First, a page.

TRUCKEE, Calif. -- More than 200 volunteers celebrated the 14th annual Truckee River Day at the U.S. Army Corps of Engineers Sacramento DistrictAca,!a,,cs Martis Creek Lake in Truckee, Calif., Oct. 18. Volunteers completed relocation of a trail and planted native grasses and trees along a stretch of Martis Creek running through the park.

A program of the Truckee River Watershed Council, Truckee River Day aims to educate and involve the community in restoration projects in the Truckee River watershed. Martis Creek runs through the Corps-managed Martis Creek Wildlife Area before joining the Truckee below the CorpsAca,!a,,c Martis Creek Lake Dam.

Local residents and volunteers from area Boy and Girl Scout Troops, the Ritz-Carlton Highlands Lake Tahoe hotel and the A Thyme to Plant landscaping company helped advance the Martis Creek Restoration Project, a cooperative effort between the Corps and the Watershed Council to return the stream back to its natural state.

Heavy foot traffic on the trail along the stream had been steadily eroding its banks, disrupting its flow and ecosystem. The trail, a former cattle path adopted by hikers, had become one of the most popular hiking trails in the area. The Corps, with volunteer help and a $37,500 grant from the Martis Fund, finished moving the trail away from the stream Sunday, completing a critical phase of the restoration project.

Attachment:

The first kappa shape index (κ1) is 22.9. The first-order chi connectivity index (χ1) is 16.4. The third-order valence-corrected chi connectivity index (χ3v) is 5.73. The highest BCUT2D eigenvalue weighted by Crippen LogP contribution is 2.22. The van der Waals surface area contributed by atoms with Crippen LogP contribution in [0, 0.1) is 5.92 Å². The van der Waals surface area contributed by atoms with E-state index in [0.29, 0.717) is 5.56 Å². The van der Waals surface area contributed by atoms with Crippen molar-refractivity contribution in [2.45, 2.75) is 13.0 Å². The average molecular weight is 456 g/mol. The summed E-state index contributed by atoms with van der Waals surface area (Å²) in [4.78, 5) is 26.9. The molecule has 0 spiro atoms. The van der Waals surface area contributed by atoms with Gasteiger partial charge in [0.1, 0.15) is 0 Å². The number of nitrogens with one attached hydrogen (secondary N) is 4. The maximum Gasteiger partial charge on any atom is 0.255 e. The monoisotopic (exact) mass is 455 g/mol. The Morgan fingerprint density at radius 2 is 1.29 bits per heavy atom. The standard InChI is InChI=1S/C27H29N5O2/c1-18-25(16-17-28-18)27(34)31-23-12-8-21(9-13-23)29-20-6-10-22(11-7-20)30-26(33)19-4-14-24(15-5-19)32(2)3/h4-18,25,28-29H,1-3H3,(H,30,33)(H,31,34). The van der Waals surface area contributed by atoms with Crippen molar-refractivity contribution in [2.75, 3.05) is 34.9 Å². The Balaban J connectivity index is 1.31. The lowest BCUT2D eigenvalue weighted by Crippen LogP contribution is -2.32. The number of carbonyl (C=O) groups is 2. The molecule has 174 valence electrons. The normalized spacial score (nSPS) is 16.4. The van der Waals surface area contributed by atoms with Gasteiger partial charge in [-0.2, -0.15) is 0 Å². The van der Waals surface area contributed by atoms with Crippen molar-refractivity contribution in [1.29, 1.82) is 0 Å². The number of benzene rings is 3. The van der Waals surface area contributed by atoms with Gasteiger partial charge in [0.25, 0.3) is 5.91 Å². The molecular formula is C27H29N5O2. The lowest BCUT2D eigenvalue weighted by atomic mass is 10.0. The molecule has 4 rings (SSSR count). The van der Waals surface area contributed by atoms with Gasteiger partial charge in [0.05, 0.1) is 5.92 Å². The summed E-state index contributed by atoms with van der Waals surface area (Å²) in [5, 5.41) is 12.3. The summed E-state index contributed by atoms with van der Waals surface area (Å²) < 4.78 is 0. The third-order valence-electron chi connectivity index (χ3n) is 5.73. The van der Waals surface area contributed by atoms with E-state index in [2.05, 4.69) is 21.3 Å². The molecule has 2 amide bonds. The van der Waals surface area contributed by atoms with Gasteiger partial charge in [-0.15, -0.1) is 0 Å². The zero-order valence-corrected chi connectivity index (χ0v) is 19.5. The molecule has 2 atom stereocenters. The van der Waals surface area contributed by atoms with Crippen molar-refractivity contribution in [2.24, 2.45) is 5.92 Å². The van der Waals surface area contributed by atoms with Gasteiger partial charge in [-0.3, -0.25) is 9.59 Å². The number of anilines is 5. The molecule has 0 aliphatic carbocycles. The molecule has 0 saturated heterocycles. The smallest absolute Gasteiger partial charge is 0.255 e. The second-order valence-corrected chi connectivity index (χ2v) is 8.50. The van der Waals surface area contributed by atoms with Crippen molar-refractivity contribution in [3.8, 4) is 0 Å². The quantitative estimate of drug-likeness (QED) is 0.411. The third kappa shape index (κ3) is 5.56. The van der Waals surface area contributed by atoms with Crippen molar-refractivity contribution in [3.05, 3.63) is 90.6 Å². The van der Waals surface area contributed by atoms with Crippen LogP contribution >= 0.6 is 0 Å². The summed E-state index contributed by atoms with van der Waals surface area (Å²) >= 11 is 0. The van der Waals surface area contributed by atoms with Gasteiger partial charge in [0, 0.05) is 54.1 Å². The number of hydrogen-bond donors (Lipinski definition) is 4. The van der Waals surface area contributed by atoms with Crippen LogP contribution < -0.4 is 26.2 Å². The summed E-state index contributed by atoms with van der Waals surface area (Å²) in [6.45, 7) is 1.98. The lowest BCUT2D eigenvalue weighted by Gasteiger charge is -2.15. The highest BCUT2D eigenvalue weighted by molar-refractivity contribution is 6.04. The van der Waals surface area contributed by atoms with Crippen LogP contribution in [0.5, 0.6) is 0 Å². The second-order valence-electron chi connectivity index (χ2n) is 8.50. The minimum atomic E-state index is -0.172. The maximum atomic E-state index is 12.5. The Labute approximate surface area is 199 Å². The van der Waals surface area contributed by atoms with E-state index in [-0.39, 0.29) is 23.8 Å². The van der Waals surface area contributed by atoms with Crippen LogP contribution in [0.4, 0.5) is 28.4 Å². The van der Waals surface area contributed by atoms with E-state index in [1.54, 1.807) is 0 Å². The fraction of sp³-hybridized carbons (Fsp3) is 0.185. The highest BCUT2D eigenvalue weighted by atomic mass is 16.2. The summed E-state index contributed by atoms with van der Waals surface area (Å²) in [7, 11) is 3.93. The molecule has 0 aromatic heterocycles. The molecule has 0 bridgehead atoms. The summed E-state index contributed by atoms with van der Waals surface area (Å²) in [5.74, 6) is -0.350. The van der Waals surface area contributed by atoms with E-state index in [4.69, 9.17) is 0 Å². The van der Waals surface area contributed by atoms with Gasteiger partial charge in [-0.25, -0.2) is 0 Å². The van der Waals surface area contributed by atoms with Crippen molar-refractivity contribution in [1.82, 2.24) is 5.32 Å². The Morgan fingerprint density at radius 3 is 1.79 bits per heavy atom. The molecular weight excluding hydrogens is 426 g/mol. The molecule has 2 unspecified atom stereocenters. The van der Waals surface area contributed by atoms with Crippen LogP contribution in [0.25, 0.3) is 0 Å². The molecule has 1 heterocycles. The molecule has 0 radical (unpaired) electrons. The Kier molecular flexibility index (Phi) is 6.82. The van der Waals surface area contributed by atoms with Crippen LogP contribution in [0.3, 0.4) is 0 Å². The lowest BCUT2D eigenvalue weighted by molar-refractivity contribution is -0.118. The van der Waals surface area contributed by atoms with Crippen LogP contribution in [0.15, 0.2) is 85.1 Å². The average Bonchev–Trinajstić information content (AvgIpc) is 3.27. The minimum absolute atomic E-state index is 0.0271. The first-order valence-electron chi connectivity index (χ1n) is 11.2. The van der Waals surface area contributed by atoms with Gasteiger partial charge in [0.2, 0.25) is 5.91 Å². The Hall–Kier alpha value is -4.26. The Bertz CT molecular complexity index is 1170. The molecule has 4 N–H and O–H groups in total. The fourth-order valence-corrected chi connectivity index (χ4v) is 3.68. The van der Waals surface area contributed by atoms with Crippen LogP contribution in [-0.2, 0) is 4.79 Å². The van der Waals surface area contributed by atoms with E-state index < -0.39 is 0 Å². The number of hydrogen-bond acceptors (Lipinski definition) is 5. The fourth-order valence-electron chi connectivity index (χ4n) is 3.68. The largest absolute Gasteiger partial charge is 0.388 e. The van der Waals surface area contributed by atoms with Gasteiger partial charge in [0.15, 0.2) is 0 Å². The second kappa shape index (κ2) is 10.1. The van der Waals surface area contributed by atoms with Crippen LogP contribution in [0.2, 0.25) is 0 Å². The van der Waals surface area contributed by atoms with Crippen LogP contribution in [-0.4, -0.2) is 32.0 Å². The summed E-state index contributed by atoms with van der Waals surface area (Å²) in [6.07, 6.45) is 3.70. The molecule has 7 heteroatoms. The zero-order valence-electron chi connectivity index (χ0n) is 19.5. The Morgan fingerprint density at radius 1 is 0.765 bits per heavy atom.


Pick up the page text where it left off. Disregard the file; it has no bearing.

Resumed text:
Aca,!A"With our volunteersAca,!a,,c help today, weAca,!a,,cre finally done with the trail relocation needed to continue to restore Martis Creek,Aca,!A? Martis park ranger Jacqui Zink said. Aca,!A"ItAca,!a,,cs very exciting.Aca,!A?

Stefanie Olivieri, a director of the Martis Fund, said the fund chose to support the Martis project because, Aca,!A"It had a high priority for stewardship of the Martis Valley. The number of visitors we have here are loving it to death. It needs constant attention if weAca,!a,,cre going to restore it to its natural state. Plus, it builds community support and ownership of this special place.Aca,!A?

With the trail successfully moved, volunteers planted native grass and tree seedlings and installed temporary fencing along the old trail to restore the bankAca,!a,,cs natural protections and discourage hiker traffic.

Valerie Forsyth, mother of one of the Girl Scout volunteers from Troop 1310, said the TroopAca,!a,,cs work planting seedlings, Aca,!A"teaches them about the environment, and the importance of preventing erosion. These girls live here, and they want to keep (the park) beautiful.Aca,!A?

Page last updated Fri July 22nd, 2011 at 12:16